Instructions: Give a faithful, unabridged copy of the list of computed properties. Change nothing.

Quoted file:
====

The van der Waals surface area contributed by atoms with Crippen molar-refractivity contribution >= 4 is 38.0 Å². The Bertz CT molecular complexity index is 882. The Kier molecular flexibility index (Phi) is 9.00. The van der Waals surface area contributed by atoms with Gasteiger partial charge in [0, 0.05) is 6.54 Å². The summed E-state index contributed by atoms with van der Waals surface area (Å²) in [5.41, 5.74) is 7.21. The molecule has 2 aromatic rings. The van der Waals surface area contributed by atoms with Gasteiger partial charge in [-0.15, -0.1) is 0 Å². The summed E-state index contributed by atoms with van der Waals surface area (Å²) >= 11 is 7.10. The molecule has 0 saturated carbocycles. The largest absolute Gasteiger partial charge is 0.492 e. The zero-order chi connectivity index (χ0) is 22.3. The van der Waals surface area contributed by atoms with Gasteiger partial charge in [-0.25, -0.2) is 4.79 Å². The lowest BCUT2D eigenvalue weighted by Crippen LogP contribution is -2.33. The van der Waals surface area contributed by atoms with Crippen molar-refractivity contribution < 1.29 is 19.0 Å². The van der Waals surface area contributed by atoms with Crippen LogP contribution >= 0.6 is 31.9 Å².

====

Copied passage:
The van der Waals surface area contributed by atoms with Crippen molar-refractivity contribution >= 4 is 38.0 Å². The Bertz CT molecular complexity index is 882. The Kier molecular flexibility index (Phi) is 9.00. The van der Waals surface area contributed by atoms with Gasteiger partial charge in [0, 0.05) is 6.54 Å². The summed E-state index contributed by atoms with van der Waals surface area (Å²) in [5.41, 5.74) is 7.21. The molecule has 2 aromatic rings. The van der Waals surface area contributed by atoms with Gasteiger partial charge in [-0.15, -0.1) is 0 Å². The summed E-state index contributed by atoms with van der Waals surface area (Å²) >= 11 is 7.10. The molecule has 0 saturated carbocycles. The largest absolute Gasteiger partial charge is 0.492 e. The zero-order chi connectivity index (χ0) is 22.3. The van der Waals surface area contributed by atoms with Gasteiger partial charge in [-0.25, -0.2) is 4.79 Å². The lowest BCUT2D eigenvalue weighted by Crippen LogP contribution is -2.33. The van der Waals surface area contributed by atoms with Crippen molar-refractivity contribution < 1.29 is 19.0 Å². The van der Waals surface area contributed by atoms with Crippen LogP contribution >= 0.6 is 31.9 Å².